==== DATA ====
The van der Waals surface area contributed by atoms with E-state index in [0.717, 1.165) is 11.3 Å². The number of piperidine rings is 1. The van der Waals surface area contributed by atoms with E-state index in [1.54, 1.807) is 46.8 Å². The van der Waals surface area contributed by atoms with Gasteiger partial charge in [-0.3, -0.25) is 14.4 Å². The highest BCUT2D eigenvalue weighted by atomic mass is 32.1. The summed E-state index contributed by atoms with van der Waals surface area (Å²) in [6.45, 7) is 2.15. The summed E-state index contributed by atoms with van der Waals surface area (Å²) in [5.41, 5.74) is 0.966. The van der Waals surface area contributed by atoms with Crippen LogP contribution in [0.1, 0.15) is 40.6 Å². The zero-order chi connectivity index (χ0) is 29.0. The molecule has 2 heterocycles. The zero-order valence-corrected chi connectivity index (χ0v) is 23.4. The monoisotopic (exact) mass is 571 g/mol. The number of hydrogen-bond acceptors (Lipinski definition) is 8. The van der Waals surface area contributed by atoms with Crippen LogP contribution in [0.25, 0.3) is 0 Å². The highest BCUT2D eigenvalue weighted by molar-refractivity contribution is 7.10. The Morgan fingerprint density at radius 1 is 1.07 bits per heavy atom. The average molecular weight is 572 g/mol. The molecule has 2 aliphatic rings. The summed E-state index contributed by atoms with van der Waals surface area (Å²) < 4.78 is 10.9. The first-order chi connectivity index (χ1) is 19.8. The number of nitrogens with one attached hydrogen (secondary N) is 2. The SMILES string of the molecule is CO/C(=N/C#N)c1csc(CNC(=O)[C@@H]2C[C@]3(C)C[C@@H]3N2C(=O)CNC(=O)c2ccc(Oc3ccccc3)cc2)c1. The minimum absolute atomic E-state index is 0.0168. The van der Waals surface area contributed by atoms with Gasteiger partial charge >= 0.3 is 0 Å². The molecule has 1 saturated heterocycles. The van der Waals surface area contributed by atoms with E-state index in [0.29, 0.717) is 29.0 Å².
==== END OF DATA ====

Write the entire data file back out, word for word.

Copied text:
The van der Waals surface area contributed by atoms with E-state index in [0.717, 1.165) is 11.3 Å². The number of piperidine rings is 1. The van der Waals surface area contributed by atoms with E-state index in [1.54, 1.807) is 46.8 Å². The van der Waals surface area contributed by atoms with Gasteiger partial charge in [-0.3, -0.25) is 14.4 Å². The highest BCUT2D eigenvalue weighted by atomic mass is 32.1. The summed E-state index contributed by atoms with van der Waals surface area (Å²) in [6.45, 7) is 2.15. The summed E-state index contributed by atoms with van der Waals surface area (Å²) in [5.41, 5.74) is 0.966. The van der Waals surface area contributed by atoms with Crippen LogP contribution in [0.1, 0.15) is 40.6 Å². The zero-order chi connectivity index (χ0) is 29.0. The molecule has 2 heterocycles. The zero-order valence-corrected chi connectivity index (χ0v) is 23.4. The monoisotopic (exact) mass is 571 g/mol. The number of hydrogen-bond acceptors (Lipinski definition) is 8. The van der Waals surface area contributed by atoms with Crippen LogP contribution in [0.25, 0.3) is 0 Å². The highest BCUT2D eigenvalue weighted by molar-refractivity contribution is 7.10. The Morgan fingerprint density at radius 1 is 1.07 bits per heavy atom. The average molecular weight is 572 g/mol. The molecule has 2 aliphatic rings. The summed E-state index contributed by atoms with van der Waals surface area (Å²) < 4.78 is 10.9. The first-order chi connectivity index (χ1) is 19.8. The number of nitrogens with one attached hydrogen (secondary N) is 2. The SMILES string of the molecule is CO/C(=N/C#N)c1csc(CNC(=O)[C@@H]2C[C@]3(C)C[C@@H]3N2C(=O)CNC(=O)c2ccc(Oc3ccccc3)cc2)c1. The minimum absolute atomic E-state index is 0.0168. The van der Waals surface area contributed by atoms with Gasteiger partial charge >= 0.3 is 0 Å². The molecule has 1 saturated heterocycles. The van der Waals surface area contributed by atoms with E-state index in [0.29, 0.717) is 29.0 Å².